Lymphoedema and risk

Date: 17 Mar 2010
Source: http://www.breastcancercare.org.uk/breast-cancer-breast-health/treatment...
Who is at risk?
It is estimated that 25 – 35% of patients who have surgery and/or radiotherapy to the armpit as part of their treatment for breast cancer go on to develop lymphoedema at some time in their life.
This figure will be less for people who have sentinel lymph node biopsy of the armpit, as this is less traumatic to the lymph system. It is not yet known why some people develop this condition and others don’t.
The vast majority of people who develop lymphoedema after breast cancer and its treatment have only mild to moderate symptoms. It is only the arm, hand and fingers on the same side as the affected breast that become ‘at risk’.
How can I reduce my risk of developing lymphoedema?
While it is not known exactly what causes lymphoedema, an infection or injury to your ‘at risk’ arm may slightly increase your chances of developing it. The following advice may help to protect your arm and hand and so reduce your risk.
• Try to use your arm normally. Gentle, non-repetitive exercise, such as walking or swimming, will keep your joints supple and is important for lymph drainage.
• Look after the skin on your ‘at risk’ arm. Wash it every day and avoid soaps that dry out the skin. You should also avoid using very hot or cold water. Dry your arm and hand thoroughly and use a moisturising cream, such as aqueous cream, to help keep the skin supple and moist.
• If possible, avoid having your blood pressure or blood samples taken from your ‘at risk’ arm. Also avoid having acupuncture and injections into the arm. If both your arms are affected then your blood pressure or blood samples may be taken from your legs or feet.
• Try to avoid cuts, scratches, insect bites or stings on your ’at risk’ arm. Wear protective gloves when gardening or washing up, and a thimble when sewing. Use insect repellent when appropriate. If your skin is damaged, treat promptly, cleaning and applying antiseptic.
• Avoid biting your nails. Use a nail file and take care to avoid damage to the cuticles when cutting your nails, as this can allow bacteria to enter and cause infection.
• Avoid getting sunburnt. Use a sunscreen with a high sun protection factor (SPF), 15 or above, and remember to apply it even under clothing as it is possible to become sunburnt through certain clothing.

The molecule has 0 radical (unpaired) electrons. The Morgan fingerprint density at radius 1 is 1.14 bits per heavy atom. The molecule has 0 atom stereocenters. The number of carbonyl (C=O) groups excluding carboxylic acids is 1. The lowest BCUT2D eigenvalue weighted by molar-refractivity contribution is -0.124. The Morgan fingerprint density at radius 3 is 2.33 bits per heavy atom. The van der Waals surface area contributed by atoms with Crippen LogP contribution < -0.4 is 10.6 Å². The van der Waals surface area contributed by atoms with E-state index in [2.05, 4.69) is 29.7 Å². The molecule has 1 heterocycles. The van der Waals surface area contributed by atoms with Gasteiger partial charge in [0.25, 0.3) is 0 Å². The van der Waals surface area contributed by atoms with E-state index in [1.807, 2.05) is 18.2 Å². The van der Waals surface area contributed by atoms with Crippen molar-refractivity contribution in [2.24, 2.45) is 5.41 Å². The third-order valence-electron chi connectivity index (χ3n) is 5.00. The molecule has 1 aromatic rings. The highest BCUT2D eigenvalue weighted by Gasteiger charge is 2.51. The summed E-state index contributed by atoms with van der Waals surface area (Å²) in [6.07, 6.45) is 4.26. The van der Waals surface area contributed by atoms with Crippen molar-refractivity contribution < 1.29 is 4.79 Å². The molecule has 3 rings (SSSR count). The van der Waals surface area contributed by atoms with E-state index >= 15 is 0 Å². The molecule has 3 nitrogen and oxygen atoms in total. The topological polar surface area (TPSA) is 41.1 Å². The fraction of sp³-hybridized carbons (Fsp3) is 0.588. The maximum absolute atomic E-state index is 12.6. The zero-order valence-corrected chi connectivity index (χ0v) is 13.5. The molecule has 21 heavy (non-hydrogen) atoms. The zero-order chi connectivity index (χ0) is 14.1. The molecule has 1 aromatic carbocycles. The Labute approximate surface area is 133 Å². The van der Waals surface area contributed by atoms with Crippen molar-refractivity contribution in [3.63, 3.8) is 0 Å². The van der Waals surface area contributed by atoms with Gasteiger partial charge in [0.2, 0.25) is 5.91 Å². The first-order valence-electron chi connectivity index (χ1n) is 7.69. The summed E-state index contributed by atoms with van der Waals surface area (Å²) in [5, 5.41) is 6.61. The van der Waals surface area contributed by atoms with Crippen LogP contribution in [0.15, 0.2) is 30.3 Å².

• Take care when removing unwanted hair in your armpit. Using a well-maintained electric razor is safest. Waxing is not recommended because it can cause damage to the skin and might increase the risk of infection. Depilatory (hair removal) creams may be used with caution and it is advisable to do a patch test first to check for skin reactions. Remember that the area may be numb, meaning you will not feel any soreness or reaction as it develops, so take care when applying the cream and always follow the instructions.
• Avoid constriction around the arm and armpit from tight fitting bras, sleeves and clothing or heavy shoulder bags. Also ensure watches, rings and bracelets are not too tight.
• Try not to strain with activities such as pushing or pulling, digging the garden or heavy lifting such as carrying heavy shopping bags.
• During long flights, train journeys, car or bus trips, try to gently exercise your arm as much as possible. If you are standing on a train or a bus, try not to use your ‘at risk’ arm to hold on.
• You may wish to discuss with your doctor the possibility of using a properly-fitted compression sleeve if you are going to be flying.
• Try to maintain a healthy body weight by taking regular exercise and following a balanced diet.
What should I do if I notice swelling?
If you notice any swelling of your arm, hand, fingers, breast or chest wall, tell your breast care nurse or hospital specialist as soon as possible. It is also important to tell them if you notice any pain, discomfort or reddening of the skin. They can examine you to confirm if the symptom is lymphoedema-related. If it is, you should then be referred to a lymphoedema specialist. If you do develop lymphoedema, its symptoms respond well to treatment and can be controlled and improved in most cases.